SSL_shutdown

SSL_SHUTDOWN(3)                      OpenSSL                     SSL_SHUTDOWN(3)



NAME
       SSL_shutdown - shut down a TLS/SSL connection

SYNOPSIS
        #include <openssl/ssl.h>

        int SSL_shutdown(SSL *ssl);

DESCRIPTION
       SSL_shutdown() shuts down an active TLS/SSL connection. It sends the
       close_notify shutdown alert to the peer.

       SSL_shutdown() tries to send the close_notify shutdown alert to the peer.
       Whether the operation succeeds or not, the SSL_SENT_SHUTDOWN flag is set
       and a currently open session is considered closed and good and will be
       kept in the session cache for further reuse.

       Note that SSL_shutdown() must not be called if a previous fatal error has
       occurred on a connection i.e. if SSL_get_error() has returned
       SSL_ERROR_SYSCALL or SSL_ERROR_SSL.

       The shutdown procedure consists of two steps: sending of the close_notify
       shutdown alert, and reception of the peer's close_notify shutdown alert.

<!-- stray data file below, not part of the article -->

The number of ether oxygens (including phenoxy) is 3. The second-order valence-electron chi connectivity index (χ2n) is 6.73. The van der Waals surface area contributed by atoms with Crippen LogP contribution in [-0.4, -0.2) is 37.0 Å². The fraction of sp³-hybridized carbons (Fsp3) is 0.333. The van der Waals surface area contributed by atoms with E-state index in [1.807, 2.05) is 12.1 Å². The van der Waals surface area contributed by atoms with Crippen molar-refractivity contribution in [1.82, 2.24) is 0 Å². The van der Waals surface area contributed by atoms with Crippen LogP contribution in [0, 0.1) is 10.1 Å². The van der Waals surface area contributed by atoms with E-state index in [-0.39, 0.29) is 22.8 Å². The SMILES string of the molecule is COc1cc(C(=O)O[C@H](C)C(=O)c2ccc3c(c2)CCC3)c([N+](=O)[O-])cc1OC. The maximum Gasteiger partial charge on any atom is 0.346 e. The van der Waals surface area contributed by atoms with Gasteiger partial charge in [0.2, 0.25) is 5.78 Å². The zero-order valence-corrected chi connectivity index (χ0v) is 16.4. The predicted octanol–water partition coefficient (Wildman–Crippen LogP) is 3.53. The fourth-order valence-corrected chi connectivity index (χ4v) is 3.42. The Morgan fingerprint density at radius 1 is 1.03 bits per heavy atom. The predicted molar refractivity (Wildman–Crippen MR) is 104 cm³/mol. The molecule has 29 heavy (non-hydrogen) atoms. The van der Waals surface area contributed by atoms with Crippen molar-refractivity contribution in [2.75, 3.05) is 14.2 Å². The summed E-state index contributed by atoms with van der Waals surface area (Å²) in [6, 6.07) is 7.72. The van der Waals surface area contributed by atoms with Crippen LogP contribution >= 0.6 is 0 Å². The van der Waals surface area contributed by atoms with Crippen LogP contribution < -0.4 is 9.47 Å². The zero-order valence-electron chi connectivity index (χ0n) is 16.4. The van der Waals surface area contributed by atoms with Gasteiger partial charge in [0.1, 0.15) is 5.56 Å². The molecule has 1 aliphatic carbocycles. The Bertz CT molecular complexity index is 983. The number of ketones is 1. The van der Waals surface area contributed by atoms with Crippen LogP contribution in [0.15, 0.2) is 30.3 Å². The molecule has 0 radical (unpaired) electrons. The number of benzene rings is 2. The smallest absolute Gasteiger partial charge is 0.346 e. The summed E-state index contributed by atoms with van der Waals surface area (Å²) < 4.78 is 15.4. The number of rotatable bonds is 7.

The order of those two steps depends on the application.

       It is acceptable for an application to only send its shutdown alert and
       then close the underlying connection without waiting for the peer's
       response.  This way resources can be saved, as the process can already
       terminate or serve another connection.  This should only be done when it
       is known that the other side will not send more data, otherwise there is
       a risk of a truncation attack.

       When a client only writes and never reads from the connection, and the
       server has sent a session ticket to establish a session, the client might
       not be able to resume the session because it did not received and process
       the session ticket from the server.  In case the application wants to be
       able to resume the session, it is recommended to do a complete shutdown
       procedure (bidirectional close_notify alerts).